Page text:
Wednesday, March 5, 2008

J.C.'s Review: The Gathering by Anne Enright

The Gathering (2007)
by Anne Enright
Fiction, 261 pages
Man Booker Prize Award Winner
New York Times Most Notable 2007

I’ve just recently finished The Gathering by Anne Enright. From the perspective of some, it is a ‘bleak’ and depressing read. I will admit that initially, I felt the same way. However in letting this book stew on my mind for a few days, and after re-reading several passages, I realize that I had missed something. This book is about life, not death. It is about the journey’s we take and choices we make, and how each affect the other.

The basic premise of The Gathering is just that, a gathering – the coming together of a family after the death of a son and brother. It is even made sadder by the fact that this man committed suicide.

One of the sisters, Veronica, was very close to her brother and struggles to find a reason for not only his suicide, but also her own conflicted emotions regarding her family and her marriage that this action has evoked.

She begins to suffer from insomnia and as a way of dealing with these long, sleepless nights she begins to write. This is the first line of the book:

“I would like to write down what happened in my grandmother’s house the summer I was eight or nine, but I am not sure if it really did happen.”
It is revealed through the recording of her memories, that there was an incident in their childhood, which may have instigated this path to destruction. But memories are tricky things, especially dark ones. They are like shadows, only perceived as distorted reflections of the truth. Who is to say which is ‘real’ and what is contrived? Veronica asks wonders the same:

“I do not know the truth, or I do not know how to tell the truth. All I have are stories, night thoughts, the sudden convictions that uncertainty spawns”
The author does not hold back anything in this narrative regarding family and loss; not hate, not desire, nor humor. In an interview in the Guardian UK, Enright had an interesting thing to say about hatred and desire:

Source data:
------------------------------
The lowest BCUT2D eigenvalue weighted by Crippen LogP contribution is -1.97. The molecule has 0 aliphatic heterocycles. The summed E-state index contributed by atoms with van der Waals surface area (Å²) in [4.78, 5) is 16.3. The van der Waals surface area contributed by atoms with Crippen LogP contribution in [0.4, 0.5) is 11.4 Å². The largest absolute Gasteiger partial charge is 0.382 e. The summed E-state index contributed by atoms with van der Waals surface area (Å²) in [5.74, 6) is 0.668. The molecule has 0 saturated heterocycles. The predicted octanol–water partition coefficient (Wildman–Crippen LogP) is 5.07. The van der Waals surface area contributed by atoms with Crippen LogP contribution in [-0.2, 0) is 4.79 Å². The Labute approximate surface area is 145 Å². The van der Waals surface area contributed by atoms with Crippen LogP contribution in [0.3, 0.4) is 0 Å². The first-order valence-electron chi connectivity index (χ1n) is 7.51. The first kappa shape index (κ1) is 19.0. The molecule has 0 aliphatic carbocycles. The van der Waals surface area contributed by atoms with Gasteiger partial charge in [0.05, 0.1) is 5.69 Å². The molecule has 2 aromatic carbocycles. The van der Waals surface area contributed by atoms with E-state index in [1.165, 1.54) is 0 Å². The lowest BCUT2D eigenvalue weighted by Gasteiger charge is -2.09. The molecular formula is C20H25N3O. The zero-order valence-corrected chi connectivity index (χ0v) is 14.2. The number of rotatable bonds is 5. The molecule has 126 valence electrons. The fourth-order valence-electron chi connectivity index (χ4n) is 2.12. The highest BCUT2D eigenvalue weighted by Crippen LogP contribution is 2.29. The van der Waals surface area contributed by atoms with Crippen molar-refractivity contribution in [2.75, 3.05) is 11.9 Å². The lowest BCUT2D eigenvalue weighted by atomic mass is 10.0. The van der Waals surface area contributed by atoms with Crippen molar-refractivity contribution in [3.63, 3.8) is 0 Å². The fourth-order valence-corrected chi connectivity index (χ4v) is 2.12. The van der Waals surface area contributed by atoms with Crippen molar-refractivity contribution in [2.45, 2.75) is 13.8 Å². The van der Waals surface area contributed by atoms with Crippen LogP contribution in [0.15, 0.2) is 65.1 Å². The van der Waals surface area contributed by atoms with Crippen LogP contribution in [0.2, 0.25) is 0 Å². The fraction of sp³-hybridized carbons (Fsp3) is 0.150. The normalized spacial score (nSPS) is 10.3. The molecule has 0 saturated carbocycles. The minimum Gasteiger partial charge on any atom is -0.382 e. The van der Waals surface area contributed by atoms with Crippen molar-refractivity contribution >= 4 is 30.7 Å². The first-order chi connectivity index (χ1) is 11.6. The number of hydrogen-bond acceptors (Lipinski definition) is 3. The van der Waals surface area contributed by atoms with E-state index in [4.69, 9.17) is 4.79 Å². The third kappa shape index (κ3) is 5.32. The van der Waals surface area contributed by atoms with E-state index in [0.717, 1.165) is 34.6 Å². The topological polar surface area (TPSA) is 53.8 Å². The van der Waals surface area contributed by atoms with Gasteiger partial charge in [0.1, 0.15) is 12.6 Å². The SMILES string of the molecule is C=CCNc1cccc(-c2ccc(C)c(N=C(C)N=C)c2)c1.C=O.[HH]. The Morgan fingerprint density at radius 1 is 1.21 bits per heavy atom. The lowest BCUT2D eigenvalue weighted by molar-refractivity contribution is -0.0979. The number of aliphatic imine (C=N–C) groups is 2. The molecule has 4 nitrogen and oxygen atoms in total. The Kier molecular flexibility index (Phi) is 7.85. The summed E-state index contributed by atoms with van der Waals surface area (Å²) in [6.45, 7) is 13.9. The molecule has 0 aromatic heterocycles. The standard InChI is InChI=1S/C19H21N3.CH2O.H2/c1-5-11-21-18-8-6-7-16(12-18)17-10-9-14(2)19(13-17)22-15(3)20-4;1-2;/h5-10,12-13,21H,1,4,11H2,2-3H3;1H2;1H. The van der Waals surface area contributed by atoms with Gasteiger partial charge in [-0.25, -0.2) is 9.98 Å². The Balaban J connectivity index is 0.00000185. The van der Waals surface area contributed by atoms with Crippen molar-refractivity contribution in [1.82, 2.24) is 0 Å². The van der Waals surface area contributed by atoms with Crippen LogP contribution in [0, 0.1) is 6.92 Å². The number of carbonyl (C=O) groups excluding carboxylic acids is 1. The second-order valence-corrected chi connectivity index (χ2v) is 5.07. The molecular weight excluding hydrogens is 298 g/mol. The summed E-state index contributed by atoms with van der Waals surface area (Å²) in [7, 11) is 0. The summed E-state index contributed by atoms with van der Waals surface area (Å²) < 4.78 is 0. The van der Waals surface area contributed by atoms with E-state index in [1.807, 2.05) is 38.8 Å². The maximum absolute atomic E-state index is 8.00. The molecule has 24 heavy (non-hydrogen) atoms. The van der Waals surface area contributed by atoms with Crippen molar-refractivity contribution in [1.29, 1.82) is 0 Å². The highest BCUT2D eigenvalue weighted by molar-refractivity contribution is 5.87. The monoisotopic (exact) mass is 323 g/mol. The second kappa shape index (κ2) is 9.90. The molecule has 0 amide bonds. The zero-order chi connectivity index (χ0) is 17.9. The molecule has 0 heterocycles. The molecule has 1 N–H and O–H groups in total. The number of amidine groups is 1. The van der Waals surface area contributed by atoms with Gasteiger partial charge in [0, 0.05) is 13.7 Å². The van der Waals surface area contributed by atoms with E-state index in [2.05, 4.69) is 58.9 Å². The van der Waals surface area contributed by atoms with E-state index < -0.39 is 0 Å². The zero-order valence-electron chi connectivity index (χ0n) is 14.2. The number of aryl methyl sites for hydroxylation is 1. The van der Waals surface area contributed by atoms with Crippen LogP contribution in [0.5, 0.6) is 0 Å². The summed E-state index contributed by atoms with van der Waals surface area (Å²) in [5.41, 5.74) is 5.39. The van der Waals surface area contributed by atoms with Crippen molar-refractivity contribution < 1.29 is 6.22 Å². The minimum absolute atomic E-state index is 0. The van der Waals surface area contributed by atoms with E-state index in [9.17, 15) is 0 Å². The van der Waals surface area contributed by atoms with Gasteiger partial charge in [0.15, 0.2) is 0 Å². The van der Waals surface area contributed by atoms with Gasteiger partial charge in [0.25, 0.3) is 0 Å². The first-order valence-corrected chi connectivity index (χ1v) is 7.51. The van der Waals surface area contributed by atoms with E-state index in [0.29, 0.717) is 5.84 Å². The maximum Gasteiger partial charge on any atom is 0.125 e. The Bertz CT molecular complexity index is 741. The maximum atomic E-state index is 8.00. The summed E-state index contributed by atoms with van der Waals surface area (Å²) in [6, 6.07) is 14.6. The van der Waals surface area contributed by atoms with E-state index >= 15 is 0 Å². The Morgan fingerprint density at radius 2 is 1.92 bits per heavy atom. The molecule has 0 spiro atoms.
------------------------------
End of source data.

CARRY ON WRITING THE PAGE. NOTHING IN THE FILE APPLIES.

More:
“One of the things I wanted to do in the book was explore how desire and hatred are closely bound up…”
We see this in the character of Veronica, her brother, and the man who changed both their lives that summer in their grandmother’s house.

Also in this interview, I became aware of another gem that I had missed during my first read through of the book. It had to do with the ending. I admit I completely missed the point. After seeing the comment from the chairman of the Booker Judges, Howard Davies, I went back and re-read the last chapter and finally understood its meaning. Life was a journey, of comings and goings, and in all this time Veronica had felt that none of hers were made willingly. This time though, she allowed herself to leave, and return, on her own terms.

She may not have found exactly what she was looking for, but in the process discovered a way to accept what had happened and move on. When looking at the story in this way, I do not find it so bleak or depressing. She made it. She survived. And now she knows:

“…I do not want a different destiny from the one that has brought me here. I do not want a different life. I just want to be able to live it, that’s all.”
This book's brilliance is its subtlety. It took me several days to realize that it deserves a 5 Star rating.

Usually reserved for books I could not put down, this one deserves the highest mark. For even though I may have put it down physically, it was never far from my thoughts - and still isn't.

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